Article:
When the Joslyn Memorial opened in 1931, Omaha greeted it with astonishment. I did to, in 2016. I simply didn’t expect to find a museum of this scope in Omaha. I had been there before. Ruth hadn’t. My second visit was far better than my first. The first time I judged it fine but typical.
Sarah Joslyn was an unassuming woman. Even though she provided funds for it, she attended the Joslyn’s opening by blending into the crowd. “I am just one of the public,” she said to those who recognized her. She judged this new art deco museum her gift to the people of Omaha.
George, Sarah’s husband, learned bookkeeping and printing skills in Montreal. Later, his Iowa based company sent him to Omaha to open a new branch office. Ten years later he was president of and stockholder in the Western Newspaper Union. Back then, print journalism created millionaires. When he died in 1916, George was the richest man in Nebraska. Sarah pursued her interests in music, dogs, and flowers in their 34 room mansion and fifteen years later attended the Joslyn’s opening.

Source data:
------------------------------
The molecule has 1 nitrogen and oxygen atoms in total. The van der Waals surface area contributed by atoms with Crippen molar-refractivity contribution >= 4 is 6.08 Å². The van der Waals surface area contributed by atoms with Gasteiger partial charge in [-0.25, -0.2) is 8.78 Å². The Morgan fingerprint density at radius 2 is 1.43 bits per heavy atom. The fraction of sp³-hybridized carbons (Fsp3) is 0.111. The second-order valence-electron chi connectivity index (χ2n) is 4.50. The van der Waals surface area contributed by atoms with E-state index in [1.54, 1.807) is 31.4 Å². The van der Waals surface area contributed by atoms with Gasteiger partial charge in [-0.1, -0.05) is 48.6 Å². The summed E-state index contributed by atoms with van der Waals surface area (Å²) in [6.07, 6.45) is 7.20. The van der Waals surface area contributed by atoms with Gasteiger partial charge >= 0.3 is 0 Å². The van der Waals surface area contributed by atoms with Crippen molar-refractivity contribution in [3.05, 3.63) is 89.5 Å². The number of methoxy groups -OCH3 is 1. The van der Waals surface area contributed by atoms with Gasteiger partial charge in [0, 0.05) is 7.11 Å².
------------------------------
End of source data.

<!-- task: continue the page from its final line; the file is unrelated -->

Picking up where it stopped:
If the Joslyn has a specialty, it’s Western Art. One of Charles Bird King’s more famous paintings, “Oto Half Chief Shaumonekusse”, is in its collection. When he was 4, King’s father was scalped and killed by Native Americans in Ohio. He gained a reputation in Washington, DC, for painting skilled portraits of famous Americans like James Monroe and Daniel Webster. After that, he traveled west and became one of the great Native American portrait painters. The Joslyn has a large collection of Karl Bodmer’s works. Swiss and French Bodmer made his mark in Germany as a landscape painter before going to the American West like King and becoming one of its best illustrators. But the Joslyn also has the works of fine regional American painters like N C Wyeth, European masters like Renoir, Asian Art, Greek antiquities, etc. That’s Grant Wood’s “Stone City Iowa” below this paragraph.
Teacher Ruth especially liked Art Works, a big room for budding artists with youthful curiosity. School groups are not permitted to use its 9 interactive activity stations designed to stimulate creativity. I literally had to pull her out of Art Works.
Three years ago the Joslyn stopped charging admission to see its permanent collection. This 5 Compass museum is full of pleasant surprises. Go.